John P. Clark is the Gregory F. Curtin Distinguished Professor of Humane Letters and the Professions, Professor of Philosophy, and a member of the Environmental Studies faculty. He is the author of Max Stirner’s Egoism (Freedom Press), The Philosophical Anarchism of William Godwin (Princeton University Press), The Anarchist Moment (Black Rose Books), Anarchy, Geography, Modernity: The Radical Social Thought of Elisée Reclus (PM Press), and most recently The Impossible Community: Realizing Communitarian Anarchism (Bloomsbury Academic, 2013). He co-edited Environmental Philosophy: From Animal Rights to Radical Ecology (Pearson). He has also written several books under his pseudonym, Max Cafard, including, most recently, Surregional Explorations (Charles H. Kerr, 2012). He is at work on a number of projects, including a reformulation of the philosophy of social ecology and a historico-philosophical reflection on culture and crisis in 19th Century New Orleans. He was the recipient of Loyola's Dux Academicus Award. He co-moderates Research on Anarchism, an international multilingual discussion list and research archives, writes a column, "Imagined Ecologies," for the journal Capitalism Nature Socialism, and edits the cyberjournal Psychic Swamp: The Surregional Review. His research interests include dialectical thought, ecological philosophy, environmental ethics, anarchist and libertarian thought, theories of the imaginary, cultural critique, and Buddhist and Daoist philosophy. An archive of over one-hundred of his articles and papers can be found at http://loyno.academia.edu/JohnClark . He has long been active in the green movement, an international movement for ecology, peace, social justice, and grassroots democracy. He also works in ecological restoration, which for many years he has been practicing on an 83 acre tract along Bayou LaTerre, on the Mississippi Gulf Coast.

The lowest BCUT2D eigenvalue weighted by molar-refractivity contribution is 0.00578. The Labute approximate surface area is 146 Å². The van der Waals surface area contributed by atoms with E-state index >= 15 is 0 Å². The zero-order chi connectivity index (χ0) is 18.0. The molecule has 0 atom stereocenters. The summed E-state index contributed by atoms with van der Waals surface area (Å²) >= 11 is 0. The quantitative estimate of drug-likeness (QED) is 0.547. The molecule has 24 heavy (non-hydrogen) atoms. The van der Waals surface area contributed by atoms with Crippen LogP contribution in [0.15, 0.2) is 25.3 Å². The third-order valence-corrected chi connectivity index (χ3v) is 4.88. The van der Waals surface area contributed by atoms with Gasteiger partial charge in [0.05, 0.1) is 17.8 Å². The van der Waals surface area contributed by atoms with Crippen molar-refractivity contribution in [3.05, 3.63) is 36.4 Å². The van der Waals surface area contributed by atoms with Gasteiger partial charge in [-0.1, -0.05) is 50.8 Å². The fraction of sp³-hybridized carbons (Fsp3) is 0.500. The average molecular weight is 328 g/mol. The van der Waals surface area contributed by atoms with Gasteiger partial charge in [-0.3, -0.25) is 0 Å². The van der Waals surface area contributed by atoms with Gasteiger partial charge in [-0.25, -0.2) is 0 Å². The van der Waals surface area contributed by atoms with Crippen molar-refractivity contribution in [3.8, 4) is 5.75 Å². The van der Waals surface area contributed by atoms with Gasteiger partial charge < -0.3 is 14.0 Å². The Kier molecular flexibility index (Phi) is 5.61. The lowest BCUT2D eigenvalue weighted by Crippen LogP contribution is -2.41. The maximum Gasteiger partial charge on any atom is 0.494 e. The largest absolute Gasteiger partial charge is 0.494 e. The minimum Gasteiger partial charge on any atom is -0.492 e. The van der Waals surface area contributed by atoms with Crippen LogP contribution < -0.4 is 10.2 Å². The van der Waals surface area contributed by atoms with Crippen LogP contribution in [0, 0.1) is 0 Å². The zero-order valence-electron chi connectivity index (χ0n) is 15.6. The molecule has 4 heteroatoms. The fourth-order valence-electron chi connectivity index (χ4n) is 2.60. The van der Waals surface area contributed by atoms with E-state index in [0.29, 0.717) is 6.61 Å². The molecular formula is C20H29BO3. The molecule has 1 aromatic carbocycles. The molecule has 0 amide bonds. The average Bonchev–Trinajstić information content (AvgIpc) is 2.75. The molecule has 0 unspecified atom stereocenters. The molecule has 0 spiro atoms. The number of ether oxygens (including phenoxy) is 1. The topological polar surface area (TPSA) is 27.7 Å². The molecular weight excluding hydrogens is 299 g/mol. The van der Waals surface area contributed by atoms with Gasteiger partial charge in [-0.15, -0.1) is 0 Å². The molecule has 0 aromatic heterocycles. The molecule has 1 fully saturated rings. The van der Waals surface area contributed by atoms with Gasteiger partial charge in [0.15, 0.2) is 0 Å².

Areas of Expertise
Dialectical Thought, Ecological Philosophy, Environmental Ethics, Anarchist and Libertarian Thought, Theories of the Imaginary, Cultural Critique, and Buddhist Philosophy